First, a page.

Once you’ve tasted the sweet nectar of remote work, you’ll never go back to the tyranny of an office job.
I was once enslaved by a cubicle. I put a lot of effort into decorating that cubicle, but not even my colorful travel photos could improve the scenery. Everything was beige. And beige with fluorescent lighting is not a good look. It was very Office Space-y.
Then one day the boss said, “I’m going to Asia for a week, you can work from home if you want.” Done and done. This was six years ago, and I haven’t worked for a company that doesn’t allow remote work since.
A couple of years ago, Yahoo CEO Marissa Meyer made headlines after she changed Yahoo’s work-from-home policy to require all remote workers to return to the mothership. People weren’t thrilled. Especially since some say she was punishing everyone for a few bad apples. Meyer caught the bad apples by tracking VPN traffic and noting a low number of logins. Ruh-roh.
Fast forward to January 2015. I’m interviewing for this shiny new job at Rafflecopter when I’m offered the position and obviously accept. One of my first assignments was to read the book Remote: Office Not Required by the founders of 37 Signals (people behind Basecamp). I was already a believer in remote work so the book didn’t convince me of anything new, but the fact my new employer identified with the principles outlined in the book was a huge statement to the company’s culture. I knew I was at the right place.
Have you experienced the rise of the open floor plan? The cube farm without walls? Executives tout the benefits of the supposed increased collaboration, but I’ve only ever heard rants about distractions, distractions, and more distractions. How are you supposed to be productive when you have someone lurking behind your shoulder waiting to talk to you, another person having a loud phone conversation, and who knows how many other visual distractions?
”If you ask people where they go when they really need to get work done, very few will respond ‘the office.’” The authors of Remote make the point that meaningful work takes “stretches of uninterrupted time to get in the zone.” But that usually can’t be found in the office.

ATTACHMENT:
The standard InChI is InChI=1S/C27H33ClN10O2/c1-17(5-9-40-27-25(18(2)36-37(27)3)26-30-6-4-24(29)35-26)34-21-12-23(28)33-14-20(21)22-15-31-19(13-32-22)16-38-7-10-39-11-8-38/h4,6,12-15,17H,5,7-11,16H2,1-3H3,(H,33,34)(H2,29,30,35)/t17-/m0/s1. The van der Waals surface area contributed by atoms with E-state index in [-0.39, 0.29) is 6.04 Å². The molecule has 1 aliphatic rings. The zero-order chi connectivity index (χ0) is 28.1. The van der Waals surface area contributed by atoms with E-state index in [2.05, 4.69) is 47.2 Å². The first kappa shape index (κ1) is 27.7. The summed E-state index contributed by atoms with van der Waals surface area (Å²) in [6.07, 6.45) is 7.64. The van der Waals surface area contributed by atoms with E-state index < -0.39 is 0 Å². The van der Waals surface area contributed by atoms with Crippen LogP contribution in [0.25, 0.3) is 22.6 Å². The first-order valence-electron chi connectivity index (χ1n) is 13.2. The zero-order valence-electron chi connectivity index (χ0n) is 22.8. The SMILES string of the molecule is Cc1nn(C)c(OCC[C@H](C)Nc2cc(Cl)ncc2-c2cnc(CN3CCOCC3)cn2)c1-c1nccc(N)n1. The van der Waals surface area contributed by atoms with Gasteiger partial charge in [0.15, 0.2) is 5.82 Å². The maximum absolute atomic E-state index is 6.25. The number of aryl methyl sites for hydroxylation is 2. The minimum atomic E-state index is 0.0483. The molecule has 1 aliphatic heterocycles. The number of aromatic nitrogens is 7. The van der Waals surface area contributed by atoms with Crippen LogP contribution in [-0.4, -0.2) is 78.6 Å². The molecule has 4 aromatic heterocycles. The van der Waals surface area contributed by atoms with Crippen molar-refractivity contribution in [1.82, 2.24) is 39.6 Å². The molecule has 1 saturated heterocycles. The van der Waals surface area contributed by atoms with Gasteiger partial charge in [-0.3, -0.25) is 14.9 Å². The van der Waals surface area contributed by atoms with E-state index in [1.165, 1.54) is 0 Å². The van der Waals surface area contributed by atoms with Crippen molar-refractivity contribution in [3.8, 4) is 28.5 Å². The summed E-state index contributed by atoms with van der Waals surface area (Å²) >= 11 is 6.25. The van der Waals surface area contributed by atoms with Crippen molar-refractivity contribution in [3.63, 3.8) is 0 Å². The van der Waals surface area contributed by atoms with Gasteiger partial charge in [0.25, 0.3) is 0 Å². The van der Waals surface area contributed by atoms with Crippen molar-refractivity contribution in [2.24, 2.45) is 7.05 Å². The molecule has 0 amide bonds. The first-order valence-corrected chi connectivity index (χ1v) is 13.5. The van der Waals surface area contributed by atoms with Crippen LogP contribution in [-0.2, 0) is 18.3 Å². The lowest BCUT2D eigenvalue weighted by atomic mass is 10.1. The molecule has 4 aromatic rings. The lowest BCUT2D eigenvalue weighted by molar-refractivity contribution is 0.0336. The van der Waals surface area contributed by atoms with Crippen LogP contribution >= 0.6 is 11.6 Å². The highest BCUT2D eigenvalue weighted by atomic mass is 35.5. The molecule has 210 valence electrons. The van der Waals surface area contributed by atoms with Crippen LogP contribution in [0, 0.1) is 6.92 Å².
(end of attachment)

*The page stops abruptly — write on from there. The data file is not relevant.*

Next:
The New York Times hosted a debate earlier this year around open-office layouts vs. cubicles. Not only did most of the debaters argue against open layouts, a huge number of commenters shared their personal experiences with the setup. Hint: it wasn’t good. Most cited noise, lack of privacy, and colleague interruptions as the major detractors to their productivity.
At Rafflecopter, we have an open layout, but we also have a headphone culture. Among the offices I’ve been a part of, our office is the most conducive to productivity. It’s quiet, clean, and has the natural light Pinterest boards dream of. Yet sometimes I just can’t do it. I’ll try sitting at my desk, standing at my desk, sitting on the couch, sitting on the other couch, and still nothing. Sometimes I just need the dull roar of a coffee shop to get my head in the game.
New scenery provides a fresh perspective, so when I’m feeling stuck, I relocate. Sometimes it’s to my house, other times it’s to a favorite coffee shop. I’ve nailed down which space works best for the task at hand.
The bottom line of any job is productivity. Remote puts it nicely, ”When you can’t see someone all day long, the only thing you have to evaluate is the work.” You’re not worried about when they got in, when they left, how many times they took a coffee break. You can only see the output.
One of the best lines in Remote: ”If you can’t let your employees work from home out of fear they’ll slack off without your supervision, you’re a babysitter, not a manager…The bottom line is that you shouldn’t hire people you don’t trust, or work for bosses who don’t trust you.”